This site is intended for Healthcare Professionals only

The heavy cost of social injustice in pharmacy


The heavy cost of social injustice in pharmacy

Reading the ‘Pharmacy Workforce Race Equality Standard Report’ and the RPS report ‘Chasing Equality in Pharmacy Training – Closing the Awarding and Attainment Gap for Black trainees in Pharmacy’, Ade Williams is left feeling bereft

Anyone in the profession, especially those in leadership roles or with supervisory responsibility, who is not familiar with the insights and conclusions presented in these reports should reflect and perhaps even ask themselves how they can afford not to know about this?

Why? To borrow a phrase from the Pharmacy Workforce Race Equality Standard report: “The report’s aim is to bring about the positive change we wish to see in people’s experiences of career progression, discrimination and racism, to ensure all colleagues are treated with the respect and fairness that they deserve, and that we retain the skills and maximise the potential of our diverse pharmacy workforce.”

Are these reports accurate reflections of how bad things are? Do they capture the depths of generational pain and despair that colleagues have lived through? Are the proposed remedial actions far-reaching enough? Do they stand any chance of success? Those questions are worthy of deliberation, but I want to speak briefly about three things that caught my attention: attraction, retention and excellence in community pharmacy.

Racial discrimination and its impact on American society is not merely a stark historical narrative; this abhorrent reality is sadly still a daily lived-out experience for many. To borrow a recurring phrase used by everyone who quotes the Citigroup Closing the racial inequality gap report, this ‘gap’ in the last 20 years has cost the US economy $16 trillion.

Dr Martin Luther King Jr. wrote: “We are caught in an inescapable network of mutuality, tied in a single garment of destiny. Whatever affects one directly affects all indirectly.” In a world where social status can shield you from the mutuality of humanity in your daily life, healthcare, especially the NHS, is often where the seams of this garment meet.

The NHS, like other parts of society, does not come out in the best light. Yes, its makeup represents the UK society’s different facets and identities. However, I believe it fails in being true to its values, namely the post-war ideal of providing equity and universality of excellent care irrespective of a patient’s background and social status – the very ethos that gave birth to the health service.

This failure starts from how we treat those who deliver care and work within the NHS and, sadly, to patients and carers. Community pharmacy? It has inherent popular appeal and looks very inclusive. Most of our teams are representative of the communities they care for. Is pharmacy what others should aim to be like? In the profession, we have a significant majority female gender membership. Many have attained well-deserved leadership roles but are still well under-represented, much to our collective loss. Gender equality, though, has always been a struggle.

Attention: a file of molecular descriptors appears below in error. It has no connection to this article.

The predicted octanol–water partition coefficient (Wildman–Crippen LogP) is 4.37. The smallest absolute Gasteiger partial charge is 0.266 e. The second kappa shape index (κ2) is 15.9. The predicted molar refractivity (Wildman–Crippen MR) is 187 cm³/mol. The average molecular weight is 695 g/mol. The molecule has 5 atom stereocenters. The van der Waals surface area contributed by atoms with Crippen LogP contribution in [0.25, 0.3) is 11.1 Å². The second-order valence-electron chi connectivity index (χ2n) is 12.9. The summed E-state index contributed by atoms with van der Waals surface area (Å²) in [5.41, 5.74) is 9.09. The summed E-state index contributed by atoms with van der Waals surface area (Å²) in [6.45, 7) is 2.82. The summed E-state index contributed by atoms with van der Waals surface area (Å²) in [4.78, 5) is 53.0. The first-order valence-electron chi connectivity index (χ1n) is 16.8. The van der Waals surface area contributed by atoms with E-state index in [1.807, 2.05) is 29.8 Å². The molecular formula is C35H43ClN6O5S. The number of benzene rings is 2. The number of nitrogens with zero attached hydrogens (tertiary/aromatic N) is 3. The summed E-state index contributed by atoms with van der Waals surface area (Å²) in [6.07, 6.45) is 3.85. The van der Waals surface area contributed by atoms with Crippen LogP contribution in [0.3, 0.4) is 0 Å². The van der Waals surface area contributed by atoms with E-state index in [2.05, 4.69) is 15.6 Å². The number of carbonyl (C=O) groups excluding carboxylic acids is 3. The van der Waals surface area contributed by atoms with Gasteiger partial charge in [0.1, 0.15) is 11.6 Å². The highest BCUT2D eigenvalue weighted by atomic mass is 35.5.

Take this example: The Equal Pay Act of 1970 gave women the right to the same contractual pay and benefits as men in the same employment, but some employers got around it by creating different job titles for women or by raising women’s rates to the lowest male rate, even when those women’s jobs were more demanding.

Of course, we must not forget that the 1946 Royal Commission report on Equal Pay’s recommendation that women in teaching and certain grades of the civil service should be on equal pay with men was rejected, along with the minority view that equal pay should be extended to women in industry.

There are signs that the post-pandemic attraction in healthcare roles is now waning. There will be a plethora of reasons for this. Still, one thing is sure: in a world where you have many choices and opportunities, signing up to join a profession where you will need to assert your value, not least from the beginning of your academic journey, is not appealing to this generation.

Social consciousness is now a shared value that brings people together and attracts them to things. We must recognise that the inequity we fail to address limits us, not them. Diversity is not an aspiration; it is the life known. Inclusiveness has become a mainstay, even in its imperfect expressions, not least where social interactions and connections can be formed through filters and choreographed outputs. Your person, ideas and contributions are welcome. If you ever feel this is not the case, move on to a new space where you are welcomed and valued.

The most successful and dynamic workplaces and industries are diverse and inclusive. They champion socially conscious mindsets and adopt working practices that reinforce these values. They also foster excellence. The best people are attracted to them to grow and flourish, helping others to do likewise.

The tale of these reports is that pharmacy is not yet that type of ecosystem, and never has been. It is not good enough for today, and it will undoubtedly cost us the tomorrow we desire.

Ade Williams is a community pharmacy contractor in Bristol

Copy Link copy link button